Pre-Order of this beautiful full-color, and fully-illustrated title begins today - and will ship before the book hits the stores or Amazon.
For more information about the author and this wonderful title, visit the author's website: www.JackAndEmmasJourney.com
Some recommendations from early readers:
"I highly recommend this book to adults and children alike. This is a small book that goes right to the heart of the feelings of a young adoptee. It is written in a language that is sure to open communication between parents and children and provide safety about the sensitive issues often inherent in an adopted child. At the same time the child is “given permission” to speak of fears and anxieties about their adoption, the parent is given cues on techniques to guide their children through this complex maze. It captures the balance of education and emotion while stepping inside the heart and mind of a child’s questions. It is vibrantly illustrated and clearly written with warmth and honesty..." Patti Hawn, Author of Good Girls Don't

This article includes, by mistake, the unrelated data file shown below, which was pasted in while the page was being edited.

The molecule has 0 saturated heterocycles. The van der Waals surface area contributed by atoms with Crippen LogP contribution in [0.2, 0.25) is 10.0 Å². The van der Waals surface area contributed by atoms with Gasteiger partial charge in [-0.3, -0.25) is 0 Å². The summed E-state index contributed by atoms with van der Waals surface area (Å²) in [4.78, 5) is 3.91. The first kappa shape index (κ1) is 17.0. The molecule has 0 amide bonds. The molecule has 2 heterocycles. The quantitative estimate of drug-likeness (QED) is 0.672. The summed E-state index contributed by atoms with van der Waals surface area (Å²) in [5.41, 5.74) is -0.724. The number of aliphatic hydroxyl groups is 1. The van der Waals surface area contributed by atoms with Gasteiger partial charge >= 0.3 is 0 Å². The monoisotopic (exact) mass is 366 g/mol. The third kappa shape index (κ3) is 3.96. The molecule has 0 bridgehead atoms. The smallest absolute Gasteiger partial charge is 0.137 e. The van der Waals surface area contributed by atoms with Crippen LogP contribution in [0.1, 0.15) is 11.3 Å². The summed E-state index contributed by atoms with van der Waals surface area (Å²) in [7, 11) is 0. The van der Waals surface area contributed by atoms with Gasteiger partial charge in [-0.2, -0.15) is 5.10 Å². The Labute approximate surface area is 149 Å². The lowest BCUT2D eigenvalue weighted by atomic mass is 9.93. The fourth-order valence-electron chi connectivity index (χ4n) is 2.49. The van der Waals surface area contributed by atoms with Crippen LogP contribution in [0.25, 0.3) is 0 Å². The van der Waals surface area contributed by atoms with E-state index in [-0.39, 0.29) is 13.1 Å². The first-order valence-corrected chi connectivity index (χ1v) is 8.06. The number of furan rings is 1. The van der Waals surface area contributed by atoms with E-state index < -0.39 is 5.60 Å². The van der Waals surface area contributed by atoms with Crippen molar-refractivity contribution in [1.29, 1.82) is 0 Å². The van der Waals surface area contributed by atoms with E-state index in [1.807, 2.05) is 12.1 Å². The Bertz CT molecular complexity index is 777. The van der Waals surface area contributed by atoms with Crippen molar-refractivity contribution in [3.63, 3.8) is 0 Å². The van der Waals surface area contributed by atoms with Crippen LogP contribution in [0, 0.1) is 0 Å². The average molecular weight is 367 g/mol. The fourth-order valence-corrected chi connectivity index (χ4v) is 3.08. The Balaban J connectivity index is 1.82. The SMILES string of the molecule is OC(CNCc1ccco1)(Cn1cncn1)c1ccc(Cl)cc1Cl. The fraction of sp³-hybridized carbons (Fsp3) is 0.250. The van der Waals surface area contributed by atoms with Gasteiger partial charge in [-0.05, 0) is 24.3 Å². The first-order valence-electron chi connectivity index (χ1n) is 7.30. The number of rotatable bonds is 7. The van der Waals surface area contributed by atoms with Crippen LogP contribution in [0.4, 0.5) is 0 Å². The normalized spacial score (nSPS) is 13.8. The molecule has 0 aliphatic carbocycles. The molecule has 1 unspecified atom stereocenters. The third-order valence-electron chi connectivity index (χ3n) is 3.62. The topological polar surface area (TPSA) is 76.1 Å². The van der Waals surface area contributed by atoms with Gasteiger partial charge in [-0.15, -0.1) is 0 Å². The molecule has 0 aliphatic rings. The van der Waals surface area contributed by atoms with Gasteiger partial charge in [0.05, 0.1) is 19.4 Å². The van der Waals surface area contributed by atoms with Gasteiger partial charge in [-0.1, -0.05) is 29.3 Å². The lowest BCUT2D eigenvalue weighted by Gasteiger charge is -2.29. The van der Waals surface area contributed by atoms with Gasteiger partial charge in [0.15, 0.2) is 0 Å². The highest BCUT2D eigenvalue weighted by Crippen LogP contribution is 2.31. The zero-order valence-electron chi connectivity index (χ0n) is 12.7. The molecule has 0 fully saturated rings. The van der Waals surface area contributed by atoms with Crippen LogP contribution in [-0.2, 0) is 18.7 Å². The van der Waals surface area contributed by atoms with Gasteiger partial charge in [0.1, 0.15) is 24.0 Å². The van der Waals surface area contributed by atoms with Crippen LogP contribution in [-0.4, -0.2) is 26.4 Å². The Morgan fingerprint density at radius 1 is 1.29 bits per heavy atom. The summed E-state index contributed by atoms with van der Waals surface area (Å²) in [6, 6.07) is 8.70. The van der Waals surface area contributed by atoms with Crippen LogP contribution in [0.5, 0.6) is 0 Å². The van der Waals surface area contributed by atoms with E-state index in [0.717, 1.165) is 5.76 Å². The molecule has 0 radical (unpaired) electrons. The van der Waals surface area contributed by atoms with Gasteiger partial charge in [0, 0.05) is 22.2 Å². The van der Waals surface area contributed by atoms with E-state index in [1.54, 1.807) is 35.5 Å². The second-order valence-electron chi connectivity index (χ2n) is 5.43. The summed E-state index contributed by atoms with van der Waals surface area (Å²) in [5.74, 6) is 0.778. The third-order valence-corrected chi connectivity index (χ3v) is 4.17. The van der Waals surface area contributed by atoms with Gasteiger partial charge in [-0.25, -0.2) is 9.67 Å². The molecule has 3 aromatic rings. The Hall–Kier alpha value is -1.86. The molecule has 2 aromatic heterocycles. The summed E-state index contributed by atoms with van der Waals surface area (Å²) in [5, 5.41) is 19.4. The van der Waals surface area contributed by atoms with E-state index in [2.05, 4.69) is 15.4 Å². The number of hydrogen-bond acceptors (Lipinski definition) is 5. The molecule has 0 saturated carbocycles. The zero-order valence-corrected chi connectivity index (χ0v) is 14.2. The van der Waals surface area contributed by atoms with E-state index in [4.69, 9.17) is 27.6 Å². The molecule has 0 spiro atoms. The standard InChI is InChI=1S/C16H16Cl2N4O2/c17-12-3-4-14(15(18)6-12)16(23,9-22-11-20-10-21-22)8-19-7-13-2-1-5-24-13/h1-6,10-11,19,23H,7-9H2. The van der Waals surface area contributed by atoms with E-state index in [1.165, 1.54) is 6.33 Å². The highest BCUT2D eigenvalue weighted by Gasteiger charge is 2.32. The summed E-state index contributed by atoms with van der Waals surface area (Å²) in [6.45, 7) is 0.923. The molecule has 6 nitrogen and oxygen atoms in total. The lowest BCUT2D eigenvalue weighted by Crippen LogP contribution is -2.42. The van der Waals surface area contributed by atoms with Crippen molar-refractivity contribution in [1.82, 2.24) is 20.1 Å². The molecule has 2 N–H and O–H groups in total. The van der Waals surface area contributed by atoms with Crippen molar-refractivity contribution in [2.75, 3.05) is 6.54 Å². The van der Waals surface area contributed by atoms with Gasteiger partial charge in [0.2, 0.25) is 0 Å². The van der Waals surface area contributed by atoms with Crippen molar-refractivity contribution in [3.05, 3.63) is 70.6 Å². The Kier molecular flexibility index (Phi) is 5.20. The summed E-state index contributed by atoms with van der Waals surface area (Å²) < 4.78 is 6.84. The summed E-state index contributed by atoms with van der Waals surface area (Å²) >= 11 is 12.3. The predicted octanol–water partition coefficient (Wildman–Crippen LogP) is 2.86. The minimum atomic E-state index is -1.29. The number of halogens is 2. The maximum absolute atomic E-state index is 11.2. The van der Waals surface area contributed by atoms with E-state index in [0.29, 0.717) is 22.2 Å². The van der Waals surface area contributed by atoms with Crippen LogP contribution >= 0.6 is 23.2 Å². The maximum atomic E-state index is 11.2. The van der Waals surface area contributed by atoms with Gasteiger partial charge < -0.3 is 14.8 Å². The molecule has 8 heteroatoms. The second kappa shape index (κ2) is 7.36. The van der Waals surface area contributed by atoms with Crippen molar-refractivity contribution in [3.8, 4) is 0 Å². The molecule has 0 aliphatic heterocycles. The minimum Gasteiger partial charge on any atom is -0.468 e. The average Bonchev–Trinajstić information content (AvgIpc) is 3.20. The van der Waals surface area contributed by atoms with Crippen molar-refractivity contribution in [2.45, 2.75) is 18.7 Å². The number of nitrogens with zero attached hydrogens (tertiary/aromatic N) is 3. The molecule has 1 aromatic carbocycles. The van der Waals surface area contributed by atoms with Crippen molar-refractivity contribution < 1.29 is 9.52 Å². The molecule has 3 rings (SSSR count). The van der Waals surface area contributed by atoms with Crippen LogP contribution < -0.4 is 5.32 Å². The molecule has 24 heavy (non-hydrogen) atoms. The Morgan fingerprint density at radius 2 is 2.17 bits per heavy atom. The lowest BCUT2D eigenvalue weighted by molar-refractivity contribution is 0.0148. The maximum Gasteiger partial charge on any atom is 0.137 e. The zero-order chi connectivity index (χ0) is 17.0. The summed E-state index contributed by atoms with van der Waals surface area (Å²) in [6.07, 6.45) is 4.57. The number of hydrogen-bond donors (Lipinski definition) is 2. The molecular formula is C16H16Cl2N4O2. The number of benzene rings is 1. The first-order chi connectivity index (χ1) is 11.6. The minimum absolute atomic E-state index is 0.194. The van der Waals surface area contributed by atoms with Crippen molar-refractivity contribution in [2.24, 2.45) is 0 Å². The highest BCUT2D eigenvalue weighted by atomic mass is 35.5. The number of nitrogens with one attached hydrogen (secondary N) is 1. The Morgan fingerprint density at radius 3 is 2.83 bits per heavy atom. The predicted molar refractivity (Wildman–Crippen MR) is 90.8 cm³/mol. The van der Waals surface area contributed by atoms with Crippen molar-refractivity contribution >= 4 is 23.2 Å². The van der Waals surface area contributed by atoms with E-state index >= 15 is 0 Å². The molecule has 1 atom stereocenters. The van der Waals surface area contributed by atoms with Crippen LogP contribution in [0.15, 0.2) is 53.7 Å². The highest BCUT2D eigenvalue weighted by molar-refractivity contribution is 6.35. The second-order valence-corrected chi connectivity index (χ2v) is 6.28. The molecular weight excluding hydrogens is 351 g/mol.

"Anyone involved in the adoption constellation from lay people to professionals will benefit from Pam Kroskie's words in Jack and Emma's Journey. She takes care to ensure that the adoptee's story is told with compassion and insight. It is an educational tool that pushes us to remember that knowing who we are is a right innate to life no matter family make up. Its encouraging to have adoptees working toward reform through such means and to share their knowledge." - Gigi Tsontos, LCSW, MPA, Birthmother
Holon author Matt Siedel signs latest book ‘Saviors’ during Wine & Sign event
By Jaclyn Lansbery
Holon author Matt Siedel promoted his first published book “Saviors” during a Wine & Sign event at Blueline Creative Co-Op and Studio on Jan. 17. The book is also Siedel’s eighth novel, and was funded by a successful Kickstarter campaign in April 2013.